Today, almost half of the world’s population uses the Internet, mostly in urban and densely populated areas, and nearly a third are on social media.
The challenge of connecting people living in rural and remote areas to the Internet persists in many countries.
The State of Broadband 2018, released today by the Broadband Commission for Sustainable Development, shows that while much progress has been made, new efforts are needed to “…invest in digital infrastructure, in case certain developing countries and Least Developed Countries (LDCs) find themselves left behind in the race to digitalize.”
The annual report this year emphasizes the importance of national investments and broadband plans to ensure the digital divide does not widen further and ends with key recommendations to ensure that no one is left behind.
The report, for the first time available online in an interactive format, also provides a global snapshot of broadband network access and affordability, with country-by-country data measuring broadband access against the Commission’s seven advocacy targets. It also highlights the impacts of rapidly evolving information and communication technologies (ICTs), including the implications of emerging trends like the Internet of Things (IoT), Big Data and Artificial Intelligence (AI).
Here are some of the top takeaways from the 2018 report:
ITU data reveal that 52% or 3.7 billion of the world’s population remained offline in 2017. So what is needed to connect those who remain unconnected?
Affordability is a key target outlined by the Broadband Commission (Target 2). Mobile Internet is generally proving to be more affordable and available than fixed-line broadband, leading to increased uptake of mobile, especially in rural and remote areas. However, fixed broadband is falling in terms of cost of installation and use across the world.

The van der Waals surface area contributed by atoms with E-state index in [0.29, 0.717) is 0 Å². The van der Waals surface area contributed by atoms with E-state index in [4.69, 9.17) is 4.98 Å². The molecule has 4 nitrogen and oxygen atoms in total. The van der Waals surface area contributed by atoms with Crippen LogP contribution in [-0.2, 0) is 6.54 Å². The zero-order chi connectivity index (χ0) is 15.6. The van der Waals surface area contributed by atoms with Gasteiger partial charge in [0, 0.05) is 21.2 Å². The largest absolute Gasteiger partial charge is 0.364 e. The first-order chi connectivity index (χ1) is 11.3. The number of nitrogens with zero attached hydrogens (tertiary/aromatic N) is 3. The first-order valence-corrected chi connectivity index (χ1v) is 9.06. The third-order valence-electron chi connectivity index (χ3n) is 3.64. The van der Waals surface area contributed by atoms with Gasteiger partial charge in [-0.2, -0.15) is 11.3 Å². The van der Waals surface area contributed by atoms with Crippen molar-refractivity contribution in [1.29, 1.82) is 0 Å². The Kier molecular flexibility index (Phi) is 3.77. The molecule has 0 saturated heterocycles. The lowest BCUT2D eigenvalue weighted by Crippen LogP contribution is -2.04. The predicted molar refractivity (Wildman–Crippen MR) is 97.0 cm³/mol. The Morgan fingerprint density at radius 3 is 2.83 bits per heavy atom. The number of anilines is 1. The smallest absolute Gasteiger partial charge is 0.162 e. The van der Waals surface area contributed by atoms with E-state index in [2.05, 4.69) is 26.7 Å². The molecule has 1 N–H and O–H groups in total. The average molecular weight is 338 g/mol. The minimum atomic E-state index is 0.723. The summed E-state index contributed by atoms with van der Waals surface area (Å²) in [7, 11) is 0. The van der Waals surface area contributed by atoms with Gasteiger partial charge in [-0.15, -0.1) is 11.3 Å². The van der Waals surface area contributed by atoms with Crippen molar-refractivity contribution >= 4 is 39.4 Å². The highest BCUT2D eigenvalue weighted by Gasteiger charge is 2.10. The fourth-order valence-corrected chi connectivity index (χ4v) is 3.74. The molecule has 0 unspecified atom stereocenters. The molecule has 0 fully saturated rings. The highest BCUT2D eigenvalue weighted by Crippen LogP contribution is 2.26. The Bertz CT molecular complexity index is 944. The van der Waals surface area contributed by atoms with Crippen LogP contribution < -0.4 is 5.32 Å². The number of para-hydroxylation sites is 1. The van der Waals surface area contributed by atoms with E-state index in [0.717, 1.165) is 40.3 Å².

Investments in infrastructure will also be key. The scale of the infrastructure that must be built or upgraded to bridge the digital divide and deploy emerging technologies is considerable. Last year, ITU estimated that connecting the next 1.5 billion people will cost USD 450 billion.
To increase people’s access to broadband services and to help accelerate the achievement of all the United Nations Sustainable Development Goals (SDGs), it is critical to create an environment conducive to growth for the industry. To that end, ITU is focusing on key interventions that will expand broadband access and use.
“The 4 I’s – Infrastructure, Investment, Innovation and Inclusivity, are central to ITU’s strategy to leverage the power of ICTs to expand access to broadband services and help accelerate the achievement of all United Nations SDGs,” says Houlin Zhao, ITU Secretary-General.
Advances in mobile broadband (such as 4G and 5G) and next-generation satellite technologies will mean the delivery of digital services more quickly and reliably. They will also help to meet the challenge of connecting people living in rural and remote areas, which persists in many countries.
The growth in the field of IoT also presents increased opportunities for digitization and connectivity.
The report concludes with a number of key recommendations designed to advance progress in broadband at the national and international level in a coherent approach.
To boost broadband, the Broadband Commission recommends: building national leadership for broadband; promoting Internet training and stimulating consumer and business demand; monitoring ICT developments to inform policy; reviewing universal service measures; strengthening digital skills and literacy; supporting local eBusinesses and entrepreneurs; adapting legal frameworks; and reducing taxes and duties on telecom products and services.
For more information, view the interactive report here.
To learn more about the UN Broadband Commission for Sustainable Development, visit the website here.
Send this to a friend